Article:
- Are you curious as to how functionally fit you are?
- Do you know the definition of functional fitness?
- Do you evaluate the strict execution of your movements during your training?
- Are you interested in improving your functional fitness program?
If you are looking for a good simple way to measure your functional fitness then I’m hoping this article will give you some good insight on how to go about doing it in a practical manner. Sure there are functional movement screenings, physical therapists, and a boatload of other professionals on the internet that have a whole bunch of technical savvy methods to explain function, but in terms of practical day to day application I’m going to provide you with a few simple drills and exercises to both test and train your functional fitness abilities.
Test And Measure Your Functional Fitness
In today’s article I want to try to offer some simple exercises that you can use to both assess and use to build on your functional fitness ability. In terms of human function most people tend to experience mobility and stability issues either in the shoulders, or the hips. There are other factors that can impede function, but for the sake of today’s article many of these measures are going to revolve around those variables.
First of all what is functional fitness? I define functional fitness as the ability to possess the skill and ability to execute movements that mimic real life and sport activities with confidence and without inhibition. This obviously covers a broad spectrum, but it does cover most aspects of day to day physical living.
With that being said here are some exercises and ways you can go about assessing your functional fitness ability…
This is a pretty quick and simple test that you can perform on yourself assess a very basic level of function. Can you stand up straight and bend over to touch your toes while keeping your legs straight? This is a basic function, but if you’re lacking in this area then the bad news is that you are more than likely setting yourself up for an injury due to this restriction.
For instance, a trainee that is unable to perform this move may try and perform a deadlift movement which should involve a great deal of stress on the posterior muscles involving the glutes and hamstrings. However, if these areas of the body are tight this typically causes a huge compensation in the lumbar spine resulting in a pulled low back muscle, or worse. Make sure you can bend over and touch your toes.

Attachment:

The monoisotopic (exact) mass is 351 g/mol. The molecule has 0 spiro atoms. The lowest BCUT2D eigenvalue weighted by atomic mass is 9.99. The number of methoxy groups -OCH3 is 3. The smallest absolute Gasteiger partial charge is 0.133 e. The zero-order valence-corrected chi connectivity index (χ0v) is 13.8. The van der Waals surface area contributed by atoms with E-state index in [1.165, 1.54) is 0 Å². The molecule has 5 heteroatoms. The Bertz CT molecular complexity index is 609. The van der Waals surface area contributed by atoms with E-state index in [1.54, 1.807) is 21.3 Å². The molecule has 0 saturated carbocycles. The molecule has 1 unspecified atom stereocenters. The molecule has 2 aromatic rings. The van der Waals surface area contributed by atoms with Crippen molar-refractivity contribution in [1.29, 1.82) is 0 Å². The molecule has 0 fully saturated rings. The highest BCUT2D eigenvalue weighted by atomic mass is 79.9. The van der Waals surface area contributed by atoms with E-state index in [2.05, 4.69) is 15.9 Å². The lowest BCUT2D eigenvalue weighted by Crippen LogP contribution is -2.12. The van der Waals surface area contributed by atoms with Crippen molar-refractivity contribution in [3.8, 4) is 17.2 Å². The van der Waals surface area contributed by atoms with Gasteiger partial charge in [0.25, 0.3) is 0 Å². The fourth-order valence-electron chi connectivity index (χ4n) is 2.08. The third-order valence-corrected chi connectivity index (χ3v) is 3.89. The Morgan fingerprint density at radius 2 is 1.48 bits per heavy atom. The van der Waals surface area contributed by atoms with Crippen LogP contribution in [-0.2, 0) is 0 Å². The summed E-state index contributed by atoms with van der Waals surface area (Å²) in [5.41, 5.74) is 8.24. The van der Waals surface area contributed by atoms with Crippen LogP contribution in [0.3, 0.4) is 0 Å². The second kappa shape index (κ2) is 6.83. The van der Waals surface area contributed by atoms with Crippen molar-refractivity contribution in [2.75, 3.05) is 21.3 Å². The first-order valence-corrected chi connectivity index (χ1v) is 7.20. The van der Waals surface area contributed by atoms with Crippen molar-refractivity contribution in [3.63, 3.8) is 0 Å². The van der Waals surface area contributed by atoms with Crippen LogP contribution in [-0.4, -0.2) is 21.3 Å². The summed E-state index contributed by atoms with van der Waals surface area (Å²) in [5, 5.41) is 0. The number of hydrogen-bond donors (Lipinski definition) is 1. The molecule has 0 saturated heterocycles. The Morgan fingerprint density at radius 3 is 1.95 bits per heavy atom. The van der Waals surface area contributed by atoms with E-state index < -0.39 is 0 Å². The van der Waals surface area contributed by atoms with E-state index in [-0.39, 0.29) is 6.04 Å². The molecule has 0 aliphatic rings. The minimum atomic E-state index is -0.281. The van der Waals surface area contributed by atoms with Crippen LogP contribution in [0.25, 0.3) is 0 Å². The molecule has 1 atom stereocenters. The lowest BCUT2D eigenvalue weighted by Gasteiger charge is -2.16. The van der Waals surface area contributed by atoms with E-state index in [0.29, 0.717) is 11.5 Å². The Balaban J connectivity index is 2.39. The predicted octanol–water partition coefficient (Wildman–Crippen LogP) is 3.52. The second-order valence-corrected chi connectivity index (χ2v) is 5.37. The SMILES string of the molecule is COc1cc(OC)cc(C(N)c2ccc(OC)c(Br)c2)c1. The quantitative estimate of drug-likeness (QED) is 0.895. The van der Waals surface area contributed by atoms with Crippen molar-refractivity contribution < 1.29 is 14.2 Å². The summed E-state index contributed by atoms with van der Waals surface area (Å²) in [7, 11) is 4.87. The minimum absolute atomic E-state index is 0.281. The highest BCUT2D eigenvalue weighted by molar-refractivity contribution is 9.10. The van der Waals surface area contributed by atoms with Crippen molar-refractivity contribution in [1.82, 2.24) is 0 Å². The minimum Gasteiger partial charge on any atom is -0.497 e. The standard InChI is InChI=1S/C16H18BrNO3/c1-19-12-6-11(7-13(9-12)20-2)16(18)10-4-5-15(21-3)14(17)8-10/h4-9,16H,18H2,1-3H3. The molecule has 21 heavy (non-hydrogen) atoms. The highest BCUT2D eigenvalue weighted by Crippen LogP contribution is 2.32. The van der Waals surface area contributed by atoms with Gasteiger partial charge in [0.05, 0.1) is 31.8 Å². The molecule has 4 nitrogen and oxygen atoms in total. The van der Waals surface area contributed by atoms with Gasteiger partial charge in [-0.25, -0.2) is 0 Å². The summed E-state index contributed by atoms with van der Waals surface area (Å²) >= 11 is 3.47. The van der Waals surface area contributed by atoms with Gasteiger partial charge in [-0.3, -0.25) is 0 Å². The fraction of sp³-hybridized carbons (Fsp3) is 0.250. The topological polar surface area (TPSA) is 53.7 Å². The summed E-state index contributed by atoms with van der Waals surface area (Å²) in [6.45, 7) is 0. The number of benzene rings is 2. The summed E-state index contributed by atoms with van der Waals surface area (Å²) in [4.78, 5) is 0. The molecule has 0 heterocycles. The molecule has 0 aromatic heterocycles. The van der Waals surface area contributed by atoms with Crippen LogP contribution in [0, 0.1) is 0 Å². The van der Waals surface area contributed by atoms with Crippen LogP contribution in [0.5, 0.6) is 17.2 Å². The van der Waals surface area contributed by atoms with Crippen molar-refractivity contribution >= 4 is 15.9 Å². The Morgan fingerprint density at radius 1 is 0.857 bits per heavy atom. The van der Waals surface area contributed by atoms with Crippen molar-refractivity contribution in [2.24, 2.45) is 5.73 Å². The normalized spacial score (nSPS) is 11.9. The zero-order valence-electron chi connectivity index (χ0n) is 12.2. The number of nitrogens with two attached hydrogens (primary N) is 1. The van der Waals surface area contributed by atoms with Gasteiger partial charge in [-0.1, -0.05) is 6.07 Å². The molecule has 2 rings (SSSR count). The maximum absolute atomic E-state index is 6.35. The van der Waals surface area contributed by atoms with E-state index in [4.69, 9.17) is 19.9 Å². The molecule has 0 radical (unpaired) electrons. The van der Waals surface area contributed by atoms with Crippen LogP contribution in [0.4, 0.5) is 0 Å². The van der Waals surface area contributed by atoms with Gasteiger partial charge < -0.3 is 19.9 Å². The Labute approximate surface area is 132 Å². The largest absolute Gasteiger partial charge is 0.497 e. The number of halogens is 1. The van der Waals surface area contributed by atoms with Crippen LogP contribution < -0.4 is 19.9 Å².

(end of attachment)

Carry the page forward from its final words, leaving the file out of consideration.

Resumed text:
This move pretty much involves you being able to sit in a saddle stretch. This involves sitting on the ground and widening your legs out (like a “V”) as far as you can and holding this position without assistance. You should be able to do this while keeping the backs of your knees flat and pushed firm into the ground along with keeping your ankles dorsiflexed (toes pointing to the sky).
You should be able to sit in this position without placing your hands on the ground to hold yourself up, without leaning with your back against a wall, or without using a counterweight such as a kettlebell as you see me doing in the picture. If you can do this without all the assists I mentioned here then your hips and hamstrings are mobile enough to support you in this position without any assistance.
However, if you’re incapable of sitting in any of these positions without the assistance of the tools I mentioned then using those methods to get into this position is a great way for you to train your body to get into saddle stretch. By using these tools and methods to assist you’ll eventually be able to hold the position without the need, or the help of these other passive forces to hold you in place and force the stretch.
The Goblet Squat Test
The goblet squat is an exercise that you shouldn’t underestimate. This is a strength test that I adopted from Dr John Rusin which involves being able to perform the goblet squat for 25 straight repetitions with a kettlebell, or dumbbell that is half your bodyweight.